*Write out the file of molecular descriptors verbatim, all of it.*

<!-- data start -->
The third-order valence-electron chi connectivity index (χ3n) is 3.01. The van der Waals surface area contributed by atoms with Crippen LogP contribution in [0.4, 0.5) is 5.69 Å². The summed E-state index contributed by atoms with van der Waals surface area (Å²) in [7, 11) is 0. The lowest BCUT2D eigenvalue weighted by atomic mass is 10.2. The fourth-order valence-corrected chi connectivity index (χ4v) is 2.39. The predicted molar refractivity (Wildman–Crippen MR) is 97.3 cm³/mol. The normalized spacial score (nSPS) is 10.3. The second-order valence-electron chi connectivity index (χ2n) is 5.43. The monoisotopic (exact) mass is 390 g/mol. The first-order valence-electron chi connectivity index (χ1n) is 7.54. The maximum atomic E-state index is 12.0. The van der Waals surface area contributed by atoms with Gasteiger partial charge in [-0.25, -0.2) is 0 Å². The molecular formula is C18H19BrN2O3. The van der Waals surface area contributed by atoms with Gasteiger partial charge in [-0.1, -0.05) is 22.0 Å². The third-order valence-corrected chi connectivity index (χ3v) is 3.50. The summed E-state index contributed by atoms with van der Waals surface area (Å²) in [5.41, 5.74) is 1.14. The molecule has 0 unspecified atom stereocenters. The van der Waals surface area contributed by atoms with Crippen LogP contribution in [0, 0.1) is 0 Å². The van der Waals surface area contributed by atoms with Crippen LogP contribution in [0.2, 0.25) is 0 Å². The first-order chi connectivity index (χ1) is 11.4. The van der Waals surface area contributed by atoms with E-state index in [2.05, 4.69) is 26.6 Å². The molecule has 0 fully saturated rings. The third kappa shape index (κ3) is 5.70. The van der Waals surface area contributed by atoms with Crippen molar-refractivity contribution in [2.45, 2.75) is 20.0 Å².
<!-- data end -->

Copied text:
The third-order valence-electron chi connectivity index (χ3n) is 3.01. The van der Waals surface area contributed by atoms with Crippen LogP contribution in [0.4, 0.5) is 5.69 Å². The summed E-state index contributed by atoms with van der Waals surface area (Å²) in [7, 11) is 0. The lowest BCUT2D eigenvalue weighted by atomic mass is 10.2. The fourth-order valence-corrected chi connectivity index (χ4v) is 2.39. The predicted molar refractivity (Wildman–Crippen MR) is 97.3 cm³/mol. The normalized spacial score (nSPS) is 10.3. The second-order valence-electron chi connectivity index (χ2n) is 5.43. The monoisotopic (exact) mass is 390 g/mol. The first-order valence-electron chi connectivity index (χ1n) is 7.54. The maximum atomic E-state index is 12.0. The van der Waals surface area contributed by atoms with Gasteiger partial charge in [-0.25, -0.2) is 0 Å². The molecular formula is C18H19BrN2O3. The van der Waals surface area contributed by atoms with Gasteiger partial charge in [-0.1, -0.05) is 22.0 Å². The third-order valence-corrected chi connectivity index (χ3v) is 3.50. The summed E-state index contributed by atoms with van der Waals surface area (Å²) in [5.41, 5.74) is 1.14. The molecule has 0 unspecified atom stereocenters. The van der Waals surface area contributed by atoms with Crippen LogP contribution in [0, 0.1) is 0 Å². The van der Waals surface area contributed by atoms with Crippen LogP contribution in [0.2, 0.25) is 0 Å². The first-order chi connectivity index (χ1) is 11.4. The van der Waals surface area contributed by atoms with E-state index in [2.05, 4.69) is 26.6 Å². The molecule has 0 fully saturated rings. The third kappa shape index (κ3) is 5.70. The van der Waals surface area contributed by atoms with Crippen molar-refractivity contribution in [2.45, 2.75) is 20.0 Å².